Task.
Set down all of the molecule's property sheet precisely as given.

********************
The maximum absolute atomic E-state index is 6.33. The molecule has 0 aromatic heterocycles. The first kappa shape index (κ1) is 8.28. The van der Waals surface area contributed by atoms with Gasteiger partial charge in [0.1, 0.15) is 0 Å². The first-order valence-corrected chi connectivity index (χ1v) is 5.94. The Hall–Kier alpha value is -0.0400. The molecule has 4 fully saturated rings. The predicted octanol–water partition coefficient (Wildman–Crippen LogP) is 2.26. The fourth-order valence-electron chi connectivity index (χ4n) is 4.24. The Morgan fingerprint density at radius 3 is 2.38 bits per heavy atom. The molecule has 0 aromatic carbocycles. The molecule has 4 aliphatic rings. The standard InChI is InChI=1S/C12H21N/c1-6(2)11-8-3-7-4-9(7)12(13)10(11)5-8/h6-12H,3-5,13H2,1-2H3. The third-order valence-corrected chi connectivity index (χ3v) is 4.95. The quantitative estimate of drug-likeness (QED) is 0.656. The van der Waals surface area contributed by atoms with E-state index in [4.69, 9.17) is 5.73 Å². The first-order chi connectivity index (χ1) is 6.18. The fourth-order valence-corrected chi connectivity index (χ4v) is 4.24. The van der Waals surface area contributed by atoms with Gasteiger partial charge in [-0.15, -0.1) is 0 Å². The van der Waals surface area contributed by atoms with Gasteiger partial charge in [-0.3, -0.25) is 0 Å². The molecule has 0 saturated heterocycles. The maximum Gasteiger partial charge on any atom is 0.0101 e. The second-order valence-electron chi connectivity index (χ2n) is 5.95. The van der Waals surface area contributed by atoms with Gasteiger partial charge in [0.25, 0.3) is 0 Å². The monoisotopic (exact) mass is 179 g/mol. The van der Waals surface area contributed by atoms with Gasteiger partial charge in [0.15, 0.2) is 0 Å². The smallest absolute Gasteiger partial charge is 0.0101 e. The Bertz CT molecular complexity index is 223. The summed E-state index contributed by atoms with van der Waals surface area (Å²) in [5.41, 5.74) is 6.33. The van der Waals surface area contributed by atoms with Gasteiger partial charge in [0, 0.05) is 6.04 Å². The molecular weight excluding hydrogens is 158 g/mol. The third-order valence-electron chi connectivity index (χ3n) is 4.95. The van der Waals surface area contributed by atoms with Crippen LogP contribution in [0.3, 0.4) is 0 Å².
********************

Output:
The maximum absolute atomic E-state index is 6.33. The molecule has 0 aromatic heterocycles. The first kappa shape index (κ1) is 8.28. The van der Waals surface area contributed by atoms with Gasteiger partial charge in [0.1, 0.15) is 0 Å². The first-order valence-corrected chi connectivity index (χ1v) is 5.94. The Hall–Kier alpha value is -0.0400. The molecule has 4 fully saturated rings. The predicted octanol–water partition coefficient (Wildman–Crippen LogP) is 2.26. The fourth-order valence-electron chi connectivity index (χ4n) is 4.24. The Morgan fingerprint density at radius 3 is 2.38 bits per heavy atom. The molecule has 0 aromatic carbocycles. The molecule has 4 aliphatic rings. The standard InChI is InChI=1S/C12H21N/c1-6(2)11-8-3-7-4-9(7)12(13)10(11)5-8/h6-12H,3-5,13H2,1-2H3. The third-order valence-corrected chi connectivity index (χ3v) is 4.95. The quantitative estimate of drug-likeness (QED) is 0.656. The van der Waals surface area contributed by atoms with E-state index in [4.69, 9.17) is 5.73 Å². The first-order chi connectivity index (χ1) is 6.18. The fourth-order valence-corrected chi connectivity index (χ4v) is 4.24. The van der Waals surface area contributed by atoms with Gasteiger partial charge in [-0.15, -0.1) is 0 Å². The van der Waals surface area contributed by atoms with Gasteiger partial charge in [-0.3, -0.25) is 0 Å². The molecule has 0 saturated heterocycles. The maximum Gasteiger partial charge on any atom is 0.0101 e. The second-order valence-electron chi connectivity index (χ2n) is 5.95. The van der Waals surface area contributed by atoms with Gasteiger partial charge in [0.25, 0.3) is 0 Å². The monoisotopic (exact) mass is 179 g/mol. The van der Waals surface area contributed by atoms with Gasteiger partial charge in [0.15, 0.2) is 0 Å². The smallest absolute Gasteiger partial charge is 0.0101 e. The Bertz CT molecular complexity index is 223. The summed E-state index contributed by atoms with van der Waals surface area (Å²) in [5.41, 5.74) is 6.33. The van der Waals surface area contributed by atoms with Gasteiger partial charge in [0, 0.05) is 6.04 Å². The molecular weight excluding hydrogens is 158 g/mol. The third-order valence-electron chi connectivity index (χ3n) is 4.95. The van der Waals surface area contributed by atoms with Crippen LogP contribution in [0.3, 0.4) is 0 Å².